Subject: I have found a DVD that I think you would enjoy
|FRONTLINE The Released|
Actors: Will Lyman, Narrator
Director: Miri Navasky;Karen O'Connor
Genres: Special Interests, Television, Documentary
This year, hundreds of thousands of prisoners with serious mental illnesses will be released into communities across America, the largest exodus in the nation s history. Typically, mentally ill offenders leave prison with ... more »
Loving and Hating a Documentary
Jeffery Mingo | Homewood, IL USA | 06/21/2009
(4 out of 5 stars)
"The documentary states that of the 700,000 inmates released from American prisons each year, half of them have mental disabilities. This work focused on those with severe problems who keep entering and exiting prison. This work has my mental wheels spinning; it presented fewer facts than it made me ask a ton of questions.
This work didn't answer something I need to know: "Do we give resources to the severely mentally ill to help them or to reduce their harm to society?" Some of the crimes committed by these men include robbery, assault, property damage, domestic violence, etc. Of course, that stuff can't be tolerated in a functional society. The victims of these men are not interviewed here and something tells me this documentary would upset them greatly. One big problem for these men is that they freely chose to stop taking their meds. Under freedom of choice, that's fine. However, if experts know they will be destructive without their meds, then why hasn't the law or legislators forced them to take them?
This work shows white and Black male ex-convicts in approximately equal numbers. The experts interviewed included whites and Blacks. As an African-American progressive, I would like to see more Blacks enter professions where they can help these people in need. There are no female ex-cons shown. One interviewee said this problem mostly affects men. Fair enough, but while women only make up a fraction of inmates, I once read that female inmates have extraordinarily complex issues. The exclusion of women in this documentary may rub some viewers the wrong way.
Someone very dear to me has done lots of prison time. He described prisons as being very miserly with providing resources. He described parole officers as being uncaring and only concerned about ex-cons not coming up dirty. The mentally-ill men shown here seemed to have health care options at their disposal and I doubt that is true for many "sane" ex-convicts fresh from the pin. In this light, it was odd to see mentally-ill ex-cons have contact with social workers and many others who cared about them. This work does make me wonder if we'd have less crime if non-ill inmates and ex-cons were given as much attention as the men presented here.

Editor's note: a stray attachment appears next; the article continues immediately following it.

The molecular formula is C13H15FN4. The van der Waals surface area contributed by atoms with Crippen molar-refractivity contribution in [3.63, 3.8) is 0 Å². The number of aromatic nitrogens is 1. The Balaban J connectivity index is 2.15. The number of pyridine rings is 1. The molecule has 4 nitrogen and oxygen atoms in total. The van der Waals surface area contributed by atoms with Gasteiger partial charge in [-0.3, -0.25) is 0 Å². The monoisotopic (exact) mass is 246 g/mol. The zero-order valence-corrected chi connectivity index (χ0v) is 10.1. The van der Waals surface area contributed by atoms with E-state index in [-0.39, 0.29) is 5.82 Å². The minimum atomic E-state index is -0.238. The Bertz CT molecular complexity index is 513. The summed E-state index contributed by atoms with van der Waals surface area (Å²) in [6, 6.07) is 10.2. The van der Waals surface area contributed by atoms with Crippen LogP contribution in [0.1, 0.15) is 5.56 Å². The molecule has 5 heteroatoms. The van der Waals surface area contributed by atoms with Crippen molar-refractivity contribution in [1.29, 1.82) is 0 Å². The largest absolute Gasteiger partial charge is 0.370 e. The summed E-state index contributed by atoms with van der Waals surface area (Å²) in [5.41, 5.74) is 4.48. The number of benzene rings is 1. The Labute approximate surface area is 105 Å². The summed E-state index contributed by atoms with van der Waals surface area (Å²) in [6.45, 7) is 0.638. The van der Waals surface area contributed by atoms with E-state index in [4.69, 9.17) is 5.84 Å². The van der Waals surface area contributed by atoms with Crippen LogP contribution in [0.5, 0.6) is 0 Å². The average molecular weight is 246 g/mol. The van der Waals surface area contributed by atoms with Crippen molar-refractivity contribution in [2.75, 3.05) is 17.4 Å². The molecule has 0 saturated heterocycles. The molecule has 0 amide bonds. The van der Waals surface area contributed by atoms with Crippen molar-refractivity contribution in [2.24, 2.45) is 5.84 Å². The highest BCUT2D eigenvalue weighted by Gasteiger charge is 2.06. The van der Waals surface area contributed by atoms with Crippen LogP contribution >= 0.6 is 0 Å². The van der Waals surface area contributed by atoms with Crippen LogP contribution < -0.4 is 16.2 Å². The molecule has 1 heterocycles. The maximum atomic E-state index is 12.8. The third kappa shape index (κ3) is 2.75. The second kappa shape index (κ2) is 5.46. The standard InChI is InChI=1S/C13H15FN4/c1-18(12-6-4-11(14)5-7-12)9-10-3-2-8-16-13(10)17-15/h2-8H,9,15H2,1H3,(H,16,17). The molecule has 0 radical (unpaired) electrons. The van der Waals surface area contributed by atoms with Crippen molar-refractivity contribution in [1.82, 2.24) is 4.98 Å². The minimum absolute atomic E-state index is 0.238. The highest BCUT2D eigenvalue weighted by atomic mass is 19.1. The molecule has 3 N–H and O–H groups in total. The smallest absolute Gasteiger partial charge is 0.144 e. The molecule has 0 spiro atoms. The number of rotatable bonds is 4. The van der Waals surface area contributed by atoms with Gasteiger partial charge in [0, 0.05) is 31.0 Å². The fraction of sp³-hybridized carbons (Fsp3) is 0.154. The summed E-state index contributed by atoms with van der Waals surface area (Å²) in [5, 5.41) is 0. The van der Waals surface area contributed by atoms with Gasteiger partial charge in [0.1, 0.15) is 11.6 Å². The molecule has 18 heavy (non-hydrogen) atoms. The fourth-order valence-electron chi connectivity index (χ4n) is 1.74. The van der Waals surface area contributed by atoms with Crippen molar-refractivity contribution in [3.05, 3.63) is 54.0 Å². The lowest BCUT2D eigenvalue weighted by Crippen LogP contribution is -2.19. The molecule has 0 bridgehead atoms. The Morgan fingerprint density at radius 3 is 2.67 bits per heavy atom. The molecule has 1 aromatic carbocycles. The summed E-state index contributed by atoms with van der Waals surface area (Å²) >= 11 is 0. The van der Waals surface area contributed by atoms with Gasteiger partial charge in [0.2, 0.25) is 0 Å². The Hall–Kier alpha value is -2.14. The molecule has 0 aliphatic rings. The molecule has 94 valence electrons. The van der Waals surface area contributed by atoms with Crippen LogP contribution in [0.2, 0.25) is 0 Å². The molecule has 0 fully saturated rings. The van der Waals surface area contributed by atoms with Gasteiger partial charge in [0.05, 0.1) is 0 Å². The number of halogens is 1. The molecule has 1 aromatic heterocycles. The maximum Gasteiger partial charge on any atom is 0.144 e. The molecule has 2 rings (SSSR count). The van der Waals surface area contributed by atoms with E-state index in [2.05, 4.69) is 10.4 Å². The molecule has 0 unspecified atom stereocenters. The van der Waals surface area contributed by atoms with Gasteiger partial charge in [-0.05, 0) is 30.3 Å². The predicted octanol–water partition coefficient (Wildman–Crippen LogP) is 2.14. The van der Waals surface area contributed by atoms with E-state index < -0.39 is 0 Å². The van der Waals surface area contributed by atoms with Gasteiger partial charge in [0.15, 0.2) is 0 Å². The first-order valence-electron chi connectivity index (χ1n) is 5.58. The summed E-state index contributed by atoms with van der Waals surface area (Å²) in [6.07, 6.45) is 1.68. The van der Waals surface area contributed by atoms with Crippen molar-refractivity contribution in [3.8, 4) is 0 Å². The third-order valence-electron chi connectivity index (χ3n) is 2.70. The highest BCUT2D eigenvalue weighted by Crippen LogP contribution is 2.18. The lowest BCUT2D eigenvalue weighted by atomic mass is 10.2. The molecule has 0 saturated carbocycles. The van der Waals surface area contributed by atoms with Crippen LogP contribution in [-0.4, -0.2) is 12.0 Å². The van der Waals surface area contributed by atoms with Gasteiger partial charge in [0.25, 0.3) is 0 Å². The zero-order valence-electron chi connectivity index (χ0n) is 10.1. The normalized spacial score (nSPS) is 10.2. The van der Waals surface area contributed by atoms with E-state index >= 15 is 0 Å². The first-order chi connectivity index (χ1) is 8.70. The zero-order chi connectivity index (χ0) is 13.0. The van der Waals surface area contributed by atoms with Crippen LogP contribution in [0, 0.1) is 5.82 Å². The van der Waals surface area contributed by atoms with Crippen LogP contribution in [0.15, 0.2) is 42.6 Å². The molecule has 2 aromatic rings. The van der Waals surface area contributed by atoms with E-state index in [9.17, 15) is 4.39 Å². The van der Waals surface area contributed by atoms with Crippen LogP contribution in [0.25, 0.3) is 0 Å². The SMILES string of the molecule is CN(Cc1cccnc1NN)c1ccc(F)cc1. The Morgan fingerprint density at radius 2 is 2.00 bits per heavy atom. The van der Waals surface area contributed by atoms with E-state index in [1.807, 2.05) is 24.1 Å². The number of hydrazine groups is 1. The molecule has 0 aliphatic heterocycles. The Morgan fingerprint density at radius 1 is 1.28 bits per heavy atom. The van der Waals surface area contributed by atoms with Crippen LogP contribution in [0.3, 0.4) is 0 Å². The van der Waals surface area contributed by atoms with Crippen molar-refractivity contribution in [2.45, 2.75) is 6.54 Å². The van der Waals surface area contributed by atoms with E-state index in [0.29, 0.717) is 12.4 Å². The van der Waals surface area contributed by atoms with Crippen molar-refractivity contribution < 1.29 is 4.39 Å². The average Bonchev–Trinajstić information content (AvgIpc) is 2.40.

I wondered about the employees who have contact with these men. I'm sure the psychiatrists in this field are making mad loot. However, if you work in a halfway house or if you provide case management for these men, are you being paid adequately or is this just a labor of love? Maybe the country could reduce unemployment by hiring more citizens to work with this population. However, if a person's heart is not into it, would they do more harm to these men than good? Is work with this marginalized group rewarded well or thankless?
Remember the older man who didn't want to leave prison in "Shawshank Redemption"? Morgan Freeman called him "institutionalized." This documentary laments that these men go in and out of prison. However, none of the mentally-ill men interviewed ever said they disliked prison. This work never answers, "Do these men prefer to be locked up, rather than deal with the many responsibilities in the free world?" Similar to the practice of not taking needed medications, do these men chose incarcerated life?
This documentary was both eye-opening and frustrating. It answers little, but makes this viewer ask questions in a positive way. Perhaps the issues here are so difficult that a discussion of them is just going to be naturally painful, though potentially exciting."
Many challenges for parolees.......
D. Alder | Michigan | 02/07/2010
(4 out of 5 stars)
"This dvd follows the fate of parolees who suffer from various mental illnesses, and the challenges they face; housing, employment, stigmatization, and socialization are just a few of them. The cases they follow do not all turn out for the best. Full of good information for a criminal justice student."